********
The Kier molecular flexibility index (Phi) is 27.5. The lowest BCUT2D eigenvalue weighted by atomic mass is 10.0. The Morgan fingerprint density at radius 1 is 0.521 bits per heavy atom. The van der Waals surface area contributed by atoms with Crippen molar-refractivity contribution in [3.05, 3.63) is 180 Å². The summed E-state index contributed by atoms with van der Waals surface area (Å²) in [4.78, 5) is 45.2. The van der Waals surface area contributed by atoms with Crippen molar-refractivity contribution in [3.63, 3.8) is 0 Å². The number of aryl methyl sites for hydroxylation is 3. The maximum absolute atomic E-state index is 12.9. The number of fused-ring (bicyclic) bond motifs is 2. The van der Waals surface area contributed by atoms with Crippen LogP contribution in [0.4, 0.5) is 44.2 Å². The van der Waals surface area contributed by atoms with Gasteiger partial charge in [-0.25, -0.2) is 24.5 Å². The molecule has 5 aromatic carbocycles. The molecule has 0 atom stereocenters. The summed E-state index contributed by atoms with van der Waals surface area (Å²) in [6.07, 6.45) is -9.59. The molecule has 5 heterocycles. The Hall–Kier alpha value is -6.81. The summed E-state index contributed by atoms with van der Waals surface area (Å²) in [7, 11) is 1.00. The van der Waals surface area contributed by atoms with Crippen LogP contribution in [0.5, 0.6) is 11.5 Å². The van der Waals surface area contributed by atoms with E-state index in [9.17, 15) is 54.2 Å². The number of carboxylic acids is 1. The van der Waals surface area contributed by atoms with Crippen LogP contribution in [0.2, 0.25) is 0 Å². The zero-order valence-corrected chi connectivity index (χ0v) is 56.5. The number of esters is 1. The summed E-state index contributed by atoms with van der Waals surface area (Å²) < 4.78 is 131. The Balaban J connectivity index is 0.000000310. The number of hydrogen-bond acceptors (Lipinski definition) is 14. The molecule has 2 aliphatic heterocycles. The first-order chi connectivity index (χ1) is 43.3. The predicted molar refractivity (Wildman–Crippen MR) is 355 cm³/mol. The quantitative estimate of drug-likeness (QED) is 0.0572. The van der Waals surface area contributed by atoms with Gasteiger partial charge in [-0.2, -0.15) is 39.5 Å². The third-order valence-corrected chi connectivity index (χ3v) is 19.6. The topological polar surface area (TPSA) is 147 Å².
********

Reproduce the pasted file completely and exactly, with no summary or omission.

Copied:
The Kier molecular flexibility index (Phi) is 27.5. The lowest BCUT2D eigenvalue weighted by atomic mass is 10.0. The Morgan fingerprint density at radius 1 is 0.521 bits per heavy atom. The van der Waals surface area contributed by atoms with Crippen molar-refractivity contribution in [3.05, 3.63) is 180 Å². The summed E-state index contributed by atoms with van der Waals surface area (Å²) in [4.78, 5) is 45.2. The van der Waals surface area contributed by atoms with Crippen molar-refractivity contribution in [3.63, 3.8) is 0 Å². The number of aryl methyl sites for hydroxylation is 3. The maximum absolute atomic E-state index is 12.9. The number of fused-ring (bicyclic) bond motifs is 2. The van der Waals surface area contributed by atoms with Crippen LogP contribution in [0.4, 0.5) is 44.2 Å². The van der Waals surface area contributed by atoms with Gasteiger partial charge in [-0.25, -0.2) is 24.5 Å². The molecule has 5 aromatic carbocycles. The molecule has 0 atom stereocenters. The summed E-state index contributed by atoms with van der Waals surface area (Å²) in [6.07, 6.45) is -9.59. The molecule has 5 heterocycles. The Hall–Kier alpha value is -6.81. The summed E-state index contributed by atoms with van der Waals surface area (Å²) in [7, 11) is 1.00. The van der Waals surface area contributed by atoms with Crippen LogP contribution in [0.5, 0.6) is 11.5 Å². The van der Waals surface area contributed by atoms with E-state index in [9.17, 15) is 54.2 Å². The number of carboxylic acids is 1. The van der Waals surface area contributed by atoms with Crippen LogP contribution in [0.2, 0.25) is 0 Å². The zero-order valence-corrected chi connectivity index (χ0v) is 56.5. The number of esters is 1. The summed E-state index contributed by atoms with van der Waals surface area (Å²) < 4.78 is 131. The Balaban J connectivity index is 0.000000310. The number of hydrogen-bond acceptors (Lipinski definition) is 14. The molecule has 2 aliphatic heterocycles. The first-order chi connectivity index (χ1) is 43.3. The predicted molar refractivity (Wildman–Crippen MR) is 355 cm³/mol. The quantitative estimate of drug-likeness (QED) is 0.0572. The van der Waals surface area contributed by atoms with Gasteiger partial charge in [-0.2, -0.15) is 39.5 Å². The third-order valence-corrected chi connectivity index (χ3v) is 19.6. The topological polar surface area (TPSA) is 147 Å².